A deadly outbreak of the Middle East Respiratory Virus in South Korea is prompting health officials and experts to prepare for the possibility of more cases in the United States.
MERS has infected 500 people worldwide since it first surfaced in Saudi Arabia in 2010, killing roughly a third of those affected, according to the CDC. Now, the virus has spread across South Korea, infecting more than 150 people and killing 11.
That outbreak, the largest outside the Middle East, has sparked concerns about the potential for the virus to pop up in other countries, including the United States. The country, one of at least 16 to report cases since 2010, has previously handled two MERS patients. Some experts are preparing for that number to rise.
“In South Korea more people will get infected, and eventually they go on a plane and travel,” said Peter Daszak, a disease ecologist and member of the Center for Infection and Immunity at Columbia University. “The U.S. is consistently in one of the top 5 countries (to travel to); we are likely to have MERS to come to the U.S.”
MERS, part of the same family of viruses as the Severe Acute Respiratory Syndrome and the common cold, is believed to have originated in camels, officials say. The virus has since spread from human to human, particularly among people in close contact with an infected patient. The recent outbreak in South Korea, for example, has been traced to hospitals in the area that did not follow proper protocol when dealing with infections.
While officials say there is not an urgent threat of MERS to the United States, the Centers for Disease Control and Prevention said it is taking extra precautions given the situation in South Korea and the potential that one sick traveler could bring the virus back to the U.S.
Officials are changing the way they collect data and detect cases on MERS, as well as working with the World Health Organization to better understand the virus. The CDC recommends that Americans traveling outside the country take basic precautions such as frequently washing their hands and avoiding contact with people who appear ill. The CDC is also urging health professionals to be on the lookout for potential cases, taking extra care to examine patients who have traveled recently to countries affected by the outbreaks or had contact with someone exposed to the virus.
Because the international cases have been traced to patients who traveled after contacting the virus — all the infections so far have been linked back to countries in and near the Arabian Peninsula — the CDC has been working with airports specifically to help them identify ill passengers and report them properly to the organization. Officials caution that the virus' flu-like symptoms, such as coughing, fever and shortness of breath, can make it difficult to diagnose.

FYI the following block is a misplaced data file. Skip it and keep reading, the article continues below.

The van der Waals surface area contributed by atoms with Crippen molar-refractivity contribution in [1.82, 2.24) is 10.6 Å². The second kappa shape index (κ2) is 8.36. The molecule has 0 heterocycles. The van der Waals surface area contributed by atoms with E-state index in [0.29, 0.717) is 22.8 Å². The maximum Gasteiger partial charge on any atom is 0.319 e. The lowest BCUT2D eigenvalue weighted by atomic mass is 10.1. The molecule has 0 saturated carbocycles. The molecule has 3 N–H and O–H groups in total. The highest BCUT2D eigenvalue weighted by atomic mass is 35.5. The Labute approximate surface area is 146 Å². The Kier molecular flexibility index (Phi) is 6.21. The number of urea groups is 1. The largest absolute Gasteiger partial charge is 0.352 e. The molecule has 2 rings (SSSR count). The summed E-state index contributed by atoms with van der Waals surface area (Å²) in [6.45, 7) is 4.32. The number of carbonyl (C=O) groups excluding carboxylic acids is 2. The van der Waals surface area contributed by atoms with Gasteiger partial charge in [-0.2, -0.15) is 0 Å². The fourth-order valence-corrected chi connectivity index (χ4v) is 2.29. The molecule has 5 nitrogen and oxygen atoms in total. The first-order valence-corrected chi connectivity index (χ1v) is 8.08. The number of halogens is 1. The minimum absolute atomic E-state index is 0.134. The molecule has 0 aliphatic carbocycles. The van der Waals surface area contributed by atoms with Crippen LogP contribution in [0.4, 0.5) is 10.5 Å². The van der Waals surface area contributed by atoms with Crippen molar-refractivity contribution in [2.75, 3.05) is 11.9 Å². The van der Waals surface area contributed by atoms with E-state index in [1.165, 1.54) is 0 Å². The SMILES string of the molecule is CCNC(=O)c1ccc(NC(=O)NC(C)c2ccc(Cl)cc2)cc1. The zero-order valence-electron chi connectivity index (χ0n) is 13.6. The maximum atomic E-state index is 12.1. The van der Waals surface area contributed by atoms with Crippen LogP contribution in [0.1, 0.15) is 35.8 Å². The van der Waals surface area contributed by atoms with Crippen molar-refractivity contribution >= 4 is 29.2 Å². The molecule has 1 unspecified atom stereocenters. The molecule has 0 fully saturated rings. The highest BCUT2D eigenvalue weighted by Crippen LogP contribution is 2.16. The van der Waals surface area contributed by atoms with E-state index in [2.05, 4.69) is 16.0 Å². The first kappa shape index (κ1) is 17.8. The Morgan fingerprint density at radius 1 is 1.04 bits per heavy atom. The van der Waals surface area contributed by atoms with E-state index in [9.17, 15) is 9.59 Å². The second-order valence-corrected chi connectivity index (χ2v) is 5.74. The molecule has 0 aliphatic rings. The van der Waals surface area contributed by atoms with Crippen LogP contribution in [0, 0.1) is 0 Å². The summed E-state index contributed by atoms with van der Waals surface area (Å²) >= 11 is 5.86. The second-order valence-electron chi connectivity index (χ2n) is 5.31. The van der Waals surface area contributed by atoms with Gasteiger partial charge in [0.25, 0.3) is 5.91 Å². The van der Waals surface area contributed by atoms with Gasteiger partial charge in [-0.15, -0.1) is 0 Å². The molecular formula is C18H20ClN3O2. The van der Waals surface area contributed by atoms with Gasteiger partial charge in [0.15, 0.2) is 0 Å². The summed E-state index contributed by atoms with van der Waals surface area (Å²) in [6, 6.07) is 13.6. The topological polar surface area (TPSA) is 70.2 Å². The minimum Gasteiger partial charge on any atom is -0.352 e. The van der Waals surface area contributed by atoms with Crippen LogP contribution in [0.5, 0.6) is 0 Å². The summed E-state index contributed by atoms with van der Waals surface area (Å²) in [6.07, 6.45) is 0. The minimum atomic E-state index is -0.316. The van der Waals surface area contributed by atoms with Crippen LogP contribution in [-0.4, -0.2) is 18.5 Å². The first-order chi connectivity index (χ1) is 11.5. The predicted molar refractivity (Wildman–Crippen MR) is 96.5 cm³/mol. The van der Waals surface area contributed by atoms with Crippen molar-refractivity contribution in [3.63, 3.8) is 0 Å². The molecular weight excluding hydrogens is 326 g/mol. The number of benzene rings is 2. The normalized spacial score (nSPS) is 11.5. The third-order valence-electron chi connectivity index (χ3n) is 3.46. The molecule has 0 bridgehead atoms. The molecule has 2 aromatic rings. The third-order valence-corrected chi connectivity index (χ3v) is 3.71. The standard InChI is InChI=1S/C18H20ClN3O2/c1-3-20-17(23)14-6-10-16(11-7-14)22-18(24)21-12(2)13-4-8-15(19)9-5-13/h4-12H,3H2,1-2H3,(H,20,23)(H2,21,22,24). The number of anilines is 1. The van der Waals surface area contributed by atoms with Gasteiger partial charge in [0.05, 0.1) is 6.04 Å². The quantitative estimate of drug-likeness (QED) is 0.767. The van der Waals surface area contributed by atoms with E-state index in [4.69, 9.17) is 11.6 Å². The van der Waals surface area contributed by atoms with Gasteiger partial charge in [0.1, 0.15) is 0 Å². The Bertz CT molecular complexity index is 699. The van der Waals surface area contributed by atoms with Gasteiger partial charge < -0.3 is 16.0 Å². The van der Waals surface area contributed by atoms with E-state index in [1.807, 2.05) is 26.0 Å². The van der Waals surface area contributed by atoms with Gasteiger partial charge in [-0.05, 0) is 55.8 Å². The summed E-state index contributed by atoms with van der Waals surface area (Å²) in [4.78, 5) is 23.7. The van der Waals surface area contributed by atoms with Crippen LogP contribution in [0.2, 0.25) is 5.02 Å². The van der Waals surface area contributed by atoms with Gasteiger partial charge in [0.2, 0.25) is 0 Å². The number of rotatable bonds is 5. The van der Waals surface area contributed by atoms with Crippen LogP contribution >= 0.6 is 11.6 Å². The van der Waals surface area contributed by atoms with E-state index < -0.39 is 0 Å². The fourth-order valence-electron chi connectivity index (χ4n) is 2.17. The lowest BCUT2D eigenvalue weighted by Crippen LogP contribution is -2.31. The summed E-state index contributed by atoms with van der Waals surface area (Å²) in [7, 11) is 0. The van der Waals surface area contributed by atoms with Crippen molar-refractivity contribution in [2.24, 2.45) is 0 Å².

There is currently no travel ban to South Korea or any of the Middle Eastern countries affected by MERS. In fact, travel has more than doubled from 2000 to 2010 in the Middle Eastern region, according to the United Nations World Travel Organization.
And despite concerns about travelers carrying the virus to new places, officials in at least one major U.S. airport are currently not taking additional precautions. Nancy Suey Castles, public relations director at Los Angeles International Airport, said while the airport has six daily flights entering and exiting the Incheon/Seoul International Airport, it has not made any changes to patrons’ arrivals or departures.
Castles said that if they did come in contact with a passenger who was infected with MERS, the protocol would be the same as any other sick passenger: separating them from the public, examining them and possibly transporting the patient to a hospital.
Despite its potentially deadly effects, treating MERS as any other virus is the ticket for best possible treatment, says Marie Forszt, director of marketing for Indianapolis' Community Hospital, which handled the first U.S. MERS case in 2014.
“Because it was the first case, no one had a specific process but it was an infectious disease,” Forszt said. “It wasn’t specific to MERS, but we just did what we do with every single case.”
She said the key to dealing with any infectious disease is to remain on high alert and keeping up with the CDC protocols.
“Shortly after MERS happened, Ebola ramped up,” she said. “There’s always some type of infectious disease, the process is the same no matter what the name is. We muddy the message when we have specific processes for MERS or a specific virus.”
Being prepared to start that process of treating and containing cases is key, experts say, cautioning that as long as the virus spreads overseas, the United States will remain at risk.
“I don’t think anything in the Middle East will change quickly, specifically in Saudi Arabia,” Daszak, who is also president of the nonprofit EcoHealth Alliance, said. “It will continue to spill into Saudi Arabia and around the world… people think South Korea is so far away, but it’s only one flight away.”